To ensure that in the event of a work-related injury you or your employees receive weekly compensation and assistance with treatment or rehabilitation, you’re legally required to pay annual ACC WorkPlace Cover levies. These levies will vary depending on your business type and turnover, and you’ll need to factor them into your overall costs.
- Find out more about ACC levies
For more information about your ACC obligations, contact the ACC Business Service Centre on 0800 222 776 or visit the ACC website.
Liability and InsuranceEdit
Complying with business legislationEdit
There is a range of government legislation of which you’ll need to be aware and with which you’ll need to comply as you go about your everyday business. For example, this includes:
- the Privacy Act 1993
- the Consumer Guarantees Act 1994
- the Fair Trading Act 1986
- the Employment Relations Act 2000
- the Companies Act 1993
- the Health and Safety in Employment Act 1992.
Talk to your advisors about any legislation that might affect your business.
- Review the key websites
Review the Ministry of Consumer Affairs and Ministry of Economic Development websites for any relevant legislation with which you may need to comply.
It’s important to check your intended business activities with your local council or regional authority. Each area has its own particular rules and regulations around the types of business activity that are allowed within certain zones or areas. For example, if you’re a panelbeater you’re unlikely to get permission to operate a panelbeating business from your home garage.
It could well be that your business idea already meets required standards and regulations, but you must check. Note down every aspect of your business that you think might be governed by any type of regulation or guideline.
- Is your business potentially dangerous (such as building and construction, jet boating)?
- Will you need a licence (if you’re planning to open a café, for example, and serve alcohol)?
- Does your building need a Building Warrant of Fitness or Certificate of Compliance?
- Will you need resource consent to operate in your chosen location?
- Can you operate from home, employ others at home, or work outside ‘normal’ business hours?
- Will you have to provide a certain number of car parks?
- Do you need resource consent?
Resource consents can be costly and take some time to process. Be sure to clarify timeframes and prices well in advance. To find out how to facilitate this process effectively, visit the Ministry for the Environment website.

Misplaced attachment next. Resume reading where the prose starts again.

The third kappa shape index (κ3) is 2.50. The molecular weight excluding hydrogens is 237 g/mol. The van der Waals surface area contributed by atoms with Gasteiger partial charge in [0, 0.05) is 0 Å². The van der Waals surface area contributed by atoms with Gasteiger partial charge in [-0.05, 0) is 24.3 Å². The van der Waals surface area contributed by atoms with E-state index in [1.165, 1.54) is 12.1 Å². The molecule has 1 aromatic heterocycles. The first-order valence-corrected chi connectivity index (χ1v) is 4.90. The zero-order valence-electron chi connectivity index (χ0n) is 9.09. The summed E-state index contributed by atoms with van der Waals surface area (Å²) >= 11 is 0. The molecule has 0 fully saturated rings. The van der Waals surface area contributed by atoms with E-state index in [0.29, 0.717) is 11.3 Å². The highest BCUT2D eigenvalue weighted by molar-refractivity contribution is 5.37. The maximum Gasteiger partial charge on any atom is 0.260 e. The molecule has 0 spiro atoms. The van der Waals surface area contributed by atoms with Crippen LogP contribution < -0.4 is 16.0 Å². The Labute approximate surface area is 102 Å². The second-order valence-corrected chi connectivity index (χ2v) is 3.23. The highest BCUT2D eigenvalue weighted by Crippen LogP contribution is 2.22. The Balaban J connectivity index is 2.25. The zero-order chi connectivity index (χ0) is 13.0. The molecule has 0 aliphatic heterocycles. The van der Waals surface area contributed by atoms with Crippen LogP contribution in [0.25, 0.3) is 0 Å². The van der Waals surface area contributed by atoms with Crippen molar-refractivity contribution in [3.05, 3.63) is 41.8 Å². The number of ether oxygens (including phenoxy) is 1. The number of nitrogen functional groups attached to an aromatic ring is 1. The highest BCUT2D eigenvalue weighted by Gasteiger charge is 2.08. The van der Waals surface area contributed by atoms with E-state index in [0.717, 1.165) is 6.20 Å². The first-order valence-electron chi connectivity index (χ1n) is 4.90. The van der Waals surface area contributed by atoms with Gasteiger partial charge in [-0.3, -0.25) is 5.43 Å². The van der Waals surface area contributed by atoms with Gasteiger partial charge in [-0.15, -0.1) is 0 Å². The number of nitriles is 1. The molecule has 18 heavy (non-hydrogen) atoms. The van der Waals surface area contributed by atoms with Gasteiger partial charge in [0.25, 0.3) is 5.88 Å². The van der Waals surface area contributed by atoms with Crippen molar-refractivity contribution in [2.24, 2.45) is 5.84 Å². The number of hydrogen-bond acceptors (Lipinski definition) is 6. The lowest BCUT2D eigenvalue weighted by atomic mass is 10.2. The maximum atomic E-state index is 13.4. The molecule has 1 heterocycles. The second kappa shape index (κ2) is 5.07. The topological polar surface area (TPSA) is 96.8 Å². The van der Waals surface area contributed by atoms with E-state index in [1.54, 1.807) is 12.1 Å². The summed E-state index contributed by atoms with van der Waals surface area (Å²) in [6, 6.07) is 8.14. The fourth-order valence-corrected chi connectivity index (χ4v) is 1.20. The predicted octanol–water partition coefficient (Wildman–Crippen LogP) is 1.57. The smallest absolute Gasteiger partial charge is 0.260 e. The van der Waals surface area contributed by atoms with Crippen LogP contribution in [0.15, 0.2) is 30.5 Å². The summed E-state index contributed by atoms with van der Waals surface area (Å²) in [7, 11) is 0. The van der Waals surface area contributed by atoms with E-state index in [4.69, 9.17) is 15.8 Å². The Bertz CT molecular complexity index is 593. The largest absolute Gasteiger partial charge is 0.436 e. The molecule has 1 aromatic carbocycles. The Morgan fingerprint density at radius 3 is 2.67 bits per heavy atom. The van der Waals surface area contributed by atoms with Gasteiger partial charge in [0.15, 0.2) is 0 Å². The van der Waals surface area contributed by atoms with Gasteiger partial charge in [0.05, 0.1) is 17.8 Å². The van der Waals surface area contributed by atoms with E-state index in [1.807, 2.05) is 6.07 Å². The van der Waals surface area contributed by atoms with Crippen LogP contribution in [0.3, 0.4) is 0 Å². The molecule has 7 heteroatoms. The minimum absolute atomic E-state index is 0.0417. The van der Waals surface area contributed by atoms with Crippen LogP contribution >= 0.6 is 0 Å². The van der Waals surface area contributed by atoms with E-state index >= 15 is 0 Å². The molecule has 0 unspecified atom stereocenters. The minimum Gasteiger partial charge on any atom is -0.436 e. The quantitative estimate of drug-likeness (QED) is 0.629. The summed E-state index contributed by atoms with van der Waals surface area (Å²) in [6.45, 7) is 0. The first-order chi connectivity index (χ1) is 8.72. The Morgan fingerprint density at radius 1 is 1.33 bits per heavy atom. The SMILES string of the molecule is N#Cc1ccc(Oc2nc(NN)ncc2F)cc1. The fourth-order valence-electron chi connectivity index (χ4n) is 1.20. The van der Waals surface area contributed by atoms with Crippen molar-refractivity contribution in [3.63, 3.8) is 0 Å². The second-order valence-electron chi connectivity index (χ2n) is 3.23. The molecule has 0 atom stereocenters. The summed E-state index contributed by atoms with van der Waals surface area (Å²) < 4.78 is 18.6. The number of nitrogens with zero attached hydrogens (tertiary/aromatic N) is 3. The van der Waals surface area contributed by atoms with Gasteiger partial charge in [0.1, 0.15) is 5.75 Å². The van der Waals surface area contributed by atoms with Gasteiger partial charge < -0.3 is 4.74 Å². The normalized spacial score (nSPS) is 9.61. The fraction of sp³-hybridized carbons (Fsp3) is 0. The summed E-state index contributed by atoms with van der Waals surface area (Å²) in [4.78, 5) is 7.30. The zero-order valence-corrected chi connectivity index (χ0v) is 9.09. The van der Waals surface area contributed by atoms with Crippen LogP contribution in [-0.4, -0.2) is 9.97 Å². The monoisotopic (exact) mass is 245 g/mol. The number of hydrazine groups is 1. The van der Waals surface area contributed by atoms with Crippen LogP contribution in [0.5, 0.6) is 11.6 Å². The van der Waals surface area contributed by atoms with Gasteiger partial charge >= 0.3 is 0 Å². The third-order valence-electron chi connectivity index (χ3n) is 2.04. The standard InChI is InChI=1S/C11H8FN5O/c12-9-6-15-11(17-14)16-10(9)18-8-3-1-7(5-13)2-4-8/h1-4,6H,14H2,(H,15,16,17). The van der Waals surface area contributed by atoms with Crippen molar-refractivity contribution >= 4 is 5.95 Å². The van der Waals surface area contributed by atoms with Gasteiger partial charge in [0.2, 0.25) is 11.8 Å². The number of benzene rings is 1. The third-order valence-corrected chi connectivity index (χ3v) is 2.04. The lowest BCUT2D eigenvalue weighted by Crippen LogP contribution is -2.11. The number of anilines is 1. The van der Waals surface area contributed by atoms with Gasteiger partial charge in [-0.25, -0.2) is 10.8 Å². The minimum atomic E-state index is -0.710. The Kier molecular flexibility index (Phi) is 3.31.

www.mfe.govt.nz (Select ‘Publications’ then ‘Resource management’.)
It’s better to be overly cautious at this point than to find out later on that regulatory issues limit or impact severely on the feasibility of your business.
In dealing with risk you usually have three choices.
- Reduce the risk - Use protection measures such as anti-virus software and robust back-up procedures, or take action to reduce safety hazards.
- Transfer the risk - Insure adequately against losses.
- Accept the risk - After weighing up the pros and cons you can choose to leave things to chance.
Be wary of the last option. It could put you out of business. Your insurance needs can be quite complex and include less obvious cover such as public liability insurance, so it’s worth speaking to an insurance expert about your specific requirements.
If you can’t afford to insure everything at first, at least insure against the major risks and make plans to extend your cover as soon as your finances improve.
- Ask for details of a competent insurance broker
Ask your business contacts for details of a competent insurance broker or visit the New Zealand Insurance Brokers Association website to find a broker near you.
- Insurance company or insurance broker?
Should you consult an insurance company or broker? The difference is that an insurance company generally sells only its own insurance products. A broker ideally offers a range of cover from a variety of suppliers.
Planning to import or export?Edit
If you’re planning to import or export, there will be regulations and associated costs. You may be required to hold a permit to bring certain goods into New Zealand and face an import entry transaction fee.
Depending on what you plan to export, you may also need a permit and will be subject to lodgement and other compliance costs.
- Exporter Education – tax issues for exporters
The NZTE Exporter Education programme offers a range of workshops relating to export issues, including ‘Tax issues for exporters’.
Attending a workshop also entitles you to an export assessment and some free one-on-one coaching, where you can talk about issues specifically relating to your business idea.
- New Zealand Customs Service information
For more details on levies, duties, permits and other compliance requirements visit the Customs Service website.
Other people may be able to offer possible solutions. Talk to people already in your industry or general business contacts about their experiences.
Managing external factors checklistEdit
Complying with regulations and finding ways to manage other external limiting factors are inevitable aspects of doing business. Make sure that you work through all these steps to help you identify any issues that might impact on the feasibility of your business.
:Investigate and identify relevant compliance/regulatory issues.
:Plan ways to manage your tax and other legal responsibilities.
:Check that you can afford to buy adequate insurance cover.
:Identify and address possible barriers to entry.
If you’re confident that you can meet your business responsibilities, there are some further steps you can take to lower the risk of going into business.